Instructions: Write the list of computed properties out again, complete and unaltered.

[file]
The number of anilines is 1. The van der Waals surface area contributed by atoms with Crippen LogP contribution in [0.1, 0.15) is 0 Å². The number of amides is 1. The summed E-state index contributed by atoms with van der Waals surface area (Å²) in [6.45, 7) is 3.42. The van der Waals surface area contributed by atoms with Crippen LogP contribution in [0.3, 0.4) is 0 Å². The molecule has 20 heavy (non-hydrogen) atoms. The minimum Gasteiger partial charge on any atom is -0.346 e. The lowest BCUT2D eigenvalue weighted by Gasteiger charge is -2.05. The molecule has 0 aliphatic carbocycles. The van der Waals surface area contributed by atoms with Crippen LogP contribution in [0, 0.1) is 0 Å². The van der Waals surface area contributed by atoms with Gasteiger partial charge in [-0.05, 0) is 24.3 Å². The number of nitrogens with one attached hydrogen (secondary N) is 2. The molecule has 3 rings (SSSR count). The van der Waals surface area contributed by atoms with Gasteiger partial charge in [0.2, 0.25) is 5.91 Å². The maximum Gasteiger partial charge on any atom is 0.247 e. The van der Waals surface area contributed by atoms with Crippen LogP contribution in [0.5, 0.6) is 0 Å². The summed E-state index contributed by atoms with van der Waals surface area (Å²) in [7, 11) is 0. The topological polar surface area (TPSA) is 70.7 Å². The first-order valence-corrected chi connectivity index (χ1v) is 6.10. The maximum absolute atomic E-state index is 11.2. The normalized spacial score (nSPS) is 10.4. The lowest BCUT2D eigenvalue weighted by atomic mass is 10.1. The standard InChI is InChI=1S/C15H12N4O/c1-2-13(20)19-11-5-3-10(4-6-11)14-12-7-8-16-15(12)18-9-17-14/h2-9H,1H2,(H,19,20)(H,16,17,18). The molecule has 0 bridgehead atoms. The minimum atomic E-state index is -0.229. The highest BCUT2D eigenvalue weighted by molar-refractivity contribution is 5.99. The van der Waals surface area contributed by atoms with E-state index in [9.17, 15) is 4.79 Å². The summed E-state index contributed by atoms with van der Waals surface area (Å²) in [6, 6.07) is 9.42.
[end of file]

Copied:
The number of anilines is 1. The van der Waals surface area contributed by atoms with Crippen LogP contribution in [0.1, 0.15) is 0 Å². The number of amides is 1. The summed E-state index contributed by atoms with van der Waals surface area (Å²) in [6.45, 7) is 3.42. The van der Waals surface area contributed by atoms with Crippen LogP contribution in [0.3, 0.4) is 0 Å². The molecule has 20 heavy (non-hydrogen) atoms. The minimum Gasteiger partial charge on any atom is -0.346 e. The lowest BCUT2D eigenvalue weighted by Gasteiger charge is -2.05. The molecule has 0 aliphatic carbocycles. The van der Waals surface area contributed by atoms with Crippen LogP contribution in [0, 0.1) is 0 Å². The van der Waals surface area contributed by atoms with Gasteiger partial charge in [-0.05, 0) is 24.3 Å². The number of nitrogens with one attached hydrogen (secondary N) is 2. The molecule has 3 rings (SSSR count). The van der Waals surface area contributed by atoms with Gasteiger partial charge in [0.2, 0.25) is 5.91 Å². The maximum Gasteiger partial charge on any atom is 0.247 e. The van der Waals surface area contributed by atoms with Crippen LogP contribution in [0.5, 0.6) is 0 Å². The summed E-state index contributed by atoms with van der Waals surface area (Å²) in [7, 11) is 0. The topological polar surface area (TPSA) is 70.7 Å². The first-order valence-corrected chi connectivity index (χ1v) is 6.10. The maximum absolute atomic E-state index is 11.2. The normalized spacial score (nSPS) is 10.4. The lowest BCUT2D eigenvalue weighted by atomic mass is 10.1. The standard InChI is InChI=1S/C15H12N4O/c1-2-13(20)19-11-5-3-10(4-6-11)14-12-7-8-16-15(12)18-9-17-14/h2-9H,1H2,(H,19,20)(H,16,17,18). The molecule has 0 bridgehead atoms. The minimum atomic E-state index is -0.229. The highest BCUT2D eigenvalue weighted by molar-refractivity contribution is 5.99. The van der Waals surface area contributed by atoms with E-state index in [9.17, 15) is 4.79 Å². The summed E-state index contributed by atoms with van der Waals surface area (Å²) in [6, 6.07) is 9.42.